Infertility: Extra embryos –– too much of a good thing?

Ellen S. Glazer, LICSW

Guest Contributor

For infertility patients, an IVF cycle can feel like a numbers game. How many follicles are developing well? How many oocytes are retrieved? How many will fertilize? And most important, how many embryos will be ready to transfer into the womb? Although many people say “it only takes one,” I have found that most people going through in vitro fertilization (IVF) are hoping for several.

Why do people hope for several embryos?

If it only takes one, why hope for more? For those struggling with infertility, safety in numbers may feel heartening. Some families hope to have more than one child, and welcome the chance to freeze embryos for future use. They hope to avoid the costs, both financial and emotional, of undergoing another IVF cycle. And for those who worry about aging eggs, creating embryos now enables them to use the mom’s eggs before she gets any older. Extra embryos also provide peace of mind should the cycle not result in pregnancy or end in miscarriage.

What questions arise when extra embryos exist?

In many ways, having several embryos cryopreserved is a good thing. I know one couple with five children, all from one egg donor cycle. For this couple, the bounty of embryos was a gift that kept on giving. However, for others, extra embryos can be problematic. Here are a few examples of the downside of cryopreserving embryos.

  • Cryopreserved embryos can offer false hope. Reproduction is truly a mystery. I know a couple who have two sons through egg donation. They conceived their first son on their first donor cycle, a cycle that yielded 12 frozen embryos. All went so smoothly the first time around, the couple assumed that they would have another pregnancy after at most three frozen transfers. As it turned out, they went through all 12 embryos before moving on to another donor. The first cycle with their new donor brought them their second son.
  • Parents may question family size. Some people embark on parenthood with a clear idea of how many children they want. Others want to take it as it comes, deciding after the birth of each child whether their family feels complete. Either way, they feel that the decision is theirs; they don’t have to have more children than they are prepared to parent.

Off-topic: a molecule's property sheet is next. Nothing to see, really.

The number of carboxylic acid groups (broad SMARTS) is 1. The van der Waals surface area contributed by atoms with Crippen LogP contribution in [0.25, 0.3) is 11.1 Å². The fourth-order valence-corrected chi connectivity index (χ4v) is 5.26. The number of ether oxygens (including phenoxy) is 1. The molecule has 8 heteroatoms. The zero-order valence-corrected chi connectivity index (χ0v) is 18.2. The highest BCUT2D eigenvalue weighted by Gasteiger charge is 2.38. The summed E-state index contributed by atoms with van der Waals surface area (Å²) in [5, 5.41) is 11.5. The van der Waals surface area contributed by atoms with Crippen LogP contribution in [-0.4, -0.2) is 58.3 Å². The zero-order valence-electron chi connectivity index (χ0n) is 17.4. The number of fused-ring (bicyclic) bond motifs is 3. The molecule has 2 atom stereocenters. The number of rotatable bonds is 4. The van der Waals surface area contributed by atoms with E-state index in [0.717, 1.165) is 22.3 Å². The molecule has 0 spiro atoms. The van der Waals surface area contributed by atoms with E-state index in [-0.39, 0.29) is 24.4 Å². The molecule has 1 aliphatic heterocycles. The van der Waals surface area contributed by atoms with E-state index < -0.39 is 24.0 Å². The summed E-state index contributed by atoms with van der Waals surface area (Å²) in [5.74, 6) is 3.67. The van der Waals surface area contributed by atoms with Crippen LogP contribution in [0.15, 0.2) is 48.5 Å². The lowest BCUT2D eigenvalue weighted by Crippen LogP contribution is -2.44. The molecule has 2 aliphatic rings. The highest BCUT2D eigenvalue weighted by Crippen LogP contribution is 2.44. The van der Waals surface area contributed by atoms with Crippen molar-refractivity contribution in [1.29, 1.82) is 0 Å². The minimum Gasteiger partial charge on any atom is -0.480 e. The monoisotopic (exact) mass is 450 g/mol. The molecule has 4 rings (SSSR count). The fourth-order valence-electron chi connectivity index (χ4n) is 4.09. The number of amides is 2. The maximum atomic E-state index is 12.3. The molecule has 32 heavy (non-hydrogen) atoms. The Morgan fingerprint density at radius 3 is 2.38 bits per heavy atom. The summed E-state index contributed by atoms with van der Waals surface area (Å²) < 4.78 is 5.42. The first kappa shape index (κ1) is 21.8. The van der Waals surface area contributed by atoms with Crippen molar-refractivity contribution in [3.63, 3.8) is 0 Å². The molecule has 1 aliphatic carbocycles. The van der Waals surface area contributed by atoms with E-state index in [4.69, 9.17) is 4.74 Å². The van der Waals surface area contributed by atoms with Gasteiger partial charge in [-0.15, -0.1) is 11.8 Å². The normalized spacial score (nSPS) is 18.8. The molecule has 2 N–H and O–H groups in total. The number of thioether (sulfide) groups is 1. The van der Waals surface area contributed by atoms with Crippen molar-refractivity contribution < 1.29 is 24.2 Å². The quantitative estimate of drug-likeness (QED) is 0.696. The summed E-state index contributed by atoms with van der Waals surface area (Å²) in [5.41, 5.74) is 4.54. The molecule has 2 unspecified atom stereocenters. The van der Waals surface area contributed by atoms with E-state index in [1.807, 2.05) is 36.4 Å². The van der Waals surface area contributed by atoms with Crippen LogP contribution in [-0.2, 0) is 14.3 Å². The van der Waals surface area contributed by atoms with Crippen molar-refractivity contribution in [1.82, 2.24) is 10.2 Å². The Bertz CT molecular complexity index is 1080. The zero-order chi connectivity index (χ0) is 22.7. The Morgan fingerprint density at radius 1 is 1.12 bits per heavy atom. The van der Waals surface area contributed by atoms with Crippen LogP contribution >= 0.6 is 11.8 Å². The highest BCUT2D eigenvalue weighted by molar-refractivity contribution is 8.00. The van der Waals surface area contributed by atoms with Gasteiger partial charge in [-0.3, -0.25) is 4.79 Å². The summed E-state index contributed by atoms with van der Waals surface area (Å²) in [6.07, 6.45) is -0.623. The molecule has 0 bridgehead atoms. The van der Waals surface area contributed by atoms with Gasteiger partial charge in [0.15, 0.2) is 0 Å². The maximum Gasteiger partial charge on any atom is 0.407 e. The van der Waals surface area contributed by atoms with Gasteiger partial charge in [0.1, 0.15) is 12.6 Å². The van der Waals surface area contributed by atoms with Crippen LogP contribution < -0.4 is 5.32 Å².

Ironically, this assumed ability to limit the size of one’s family is challenged when IVF yields “extra” embryos. Some feel a responsibility to the embryos to give them a chance at life after all they went through to create them. Or they may wonder if a larger family is meant to be. Some fear that not using the embryos demonstrates a lack of gratitude. After all, they would have done most anything to become parents. Can they really turn away from this ultimate gift?

What choices do people make?

What do families do when they have embryos cryopreserved that they do not intend to use? I have found that many people deal with this with avoidance. Each year they pay a storage fee and give themselves a pass to avoid the topic for another year. Some regard their embryos as a kind of fertility insurance policy. The embryos are there should they need them.

For some families, however, the decision cannot be passive. Some parents feel it is important to acknowledge that their family is complete. They prefer to actively confront the question of what to do with their extra embryos. For some this decision is fairly straightforward: they see an embryo as having a potential for life but as not yet being a life. They may decide to dispose of extra embryos and feel comfortable with their choice.

Not so for everyone. Some parents look at the child or children they have from IVF and want to give the embryos life. They may identify with birth parents in adoption, feeling a need to find parents for their embryos. Others choose to donate extra embryos to science, feeling that this raises fewer social and ethical issues, and offers them — and their embryos — the opportunity to help other infertile families through research.

When embarking on an IVF cycle, infertile individuals and couples understandably hope for several embryos. For some this proves a blessing: they are able to have a longed-for child or children. Yet many also learn that infertility is a complex experience that does not end with the birth of their children. Having cryopreserved embryos is but one way in which infertility remains with people long after their families are completed.

Related Information: Harvard Women’s Health Watch

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